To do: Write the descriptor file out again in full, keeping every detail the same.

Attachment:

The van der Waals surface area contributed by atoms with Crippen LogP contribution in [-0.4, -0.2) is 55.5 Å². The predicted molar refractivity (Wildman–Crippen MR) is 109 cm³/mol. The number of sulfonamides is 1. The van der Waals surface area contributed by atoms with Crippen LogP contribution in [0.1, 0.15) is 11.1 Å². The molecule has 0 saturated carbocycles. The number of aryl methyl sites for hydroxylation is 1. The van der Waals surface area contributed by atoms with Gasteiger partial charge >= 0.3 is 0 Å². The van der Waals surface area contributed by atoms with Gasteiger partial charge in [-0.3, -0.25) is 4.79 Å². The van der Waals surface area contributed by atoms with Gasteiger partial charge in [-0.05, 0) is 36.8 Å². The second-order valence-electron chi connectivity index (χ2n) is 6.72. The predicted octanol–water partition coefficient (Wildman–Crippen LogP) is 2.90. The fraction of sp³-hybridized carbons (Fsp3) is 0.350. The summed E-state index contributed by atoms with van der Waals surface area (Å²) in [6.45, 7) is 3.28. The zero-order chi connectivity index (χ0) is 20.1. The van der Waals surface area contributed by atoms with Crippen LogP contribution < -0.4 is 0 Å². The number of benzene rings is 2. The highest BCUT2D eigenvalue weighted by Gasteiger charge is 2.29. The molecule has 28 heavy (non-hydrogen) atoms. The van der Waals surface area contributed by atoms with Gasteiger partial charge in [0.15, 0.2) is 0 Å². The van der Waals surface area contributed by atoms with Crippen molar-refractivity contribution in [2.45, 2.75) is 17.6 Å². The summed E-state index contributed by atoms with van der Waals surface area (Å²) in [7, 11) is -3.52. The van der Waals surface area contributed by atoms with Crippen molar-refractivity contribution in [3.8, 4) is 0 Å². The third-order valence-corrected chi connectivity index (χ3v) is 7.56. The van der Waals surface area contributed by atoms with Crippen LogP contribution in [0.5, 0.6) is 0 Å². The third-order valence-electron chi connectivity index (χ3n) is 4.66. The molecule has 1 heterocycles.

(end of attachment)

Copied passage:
The van der Waals surface area contributed by atoms with Crippen LogP contribution in [-0.4, -0.2) is 55.5 Å². The predicted molar refractivity (Wildman–Crippen MR) is 109 cm³/mol. The number of sulfonamides is 1. The van der Waals surface area contributed by atoms with Crippen LogP contribution in [0.1, 0.15) is 11.1 Å². The molecule has 0 saturated carbocycles. The number of aryl methyl sites for hydroxylation is 1. The van der Waals surface area contributed by atoms with Gasteiger partial charge >= 0.3 is 0 Å². The van der Waals surface area contributed by atoms with Gasteiger partial charge in [-0.3, -0.25) is 4.79 Å². The van der Waals surface area contributed by atoms with Gasteiger partial charge in [-0.05, 0) is 36.8 Å². The second-order valence-electron chi connectivity index (χ2n) is 6.72. The predicted octanol–water partition coefficient (Wildman–Crippen LogP) is 2.90. The fraction of sp³-hybridized carbons (Fsp3) is 0.350. The summed E-state index contributed by atoms with van der Waals surface area (Å²) in [6.45, 7) is 3.28. The zero-order chi connectivity index (χ0) is 20.1. The van der Waals surface area contributed by atoms with Crippen LogP contribution < -0.4 is 0 Å². The number of benzene rings is 2. The highest BCUT2D eigenvalue weighted by Gasteiger charge is 2.29. The molecule has 28 heavy (non-hydrogen) atoms. The van der Waals surface area contributed by atoms with Gasteiger partial charge in [0.15, 0.2) is 0 Å². The van der Waals surface area contributed by atoms with Crippen molar-refractivity contribution in [2.45, 2.75) is 17.6 Å². The summed E-state index contributed by atoms with van der Waals surface area (Å²) in [7, 11) is -3.52. The van der Waals surface area contributed by atoms with Crippen molar-refractivity contribution in [3.8, 4) is 0 Å². The third-order valence-corrected chi connectivity index (χ3v) is 7.56. The van der Waals surface area contributed by atoms with Crippen LogP contribution in [0.5, 0.6) is 0 Å². The third-order valence-electron chi connectivity index (χ3n) is 4.66. The molecule has 1 heterocycles.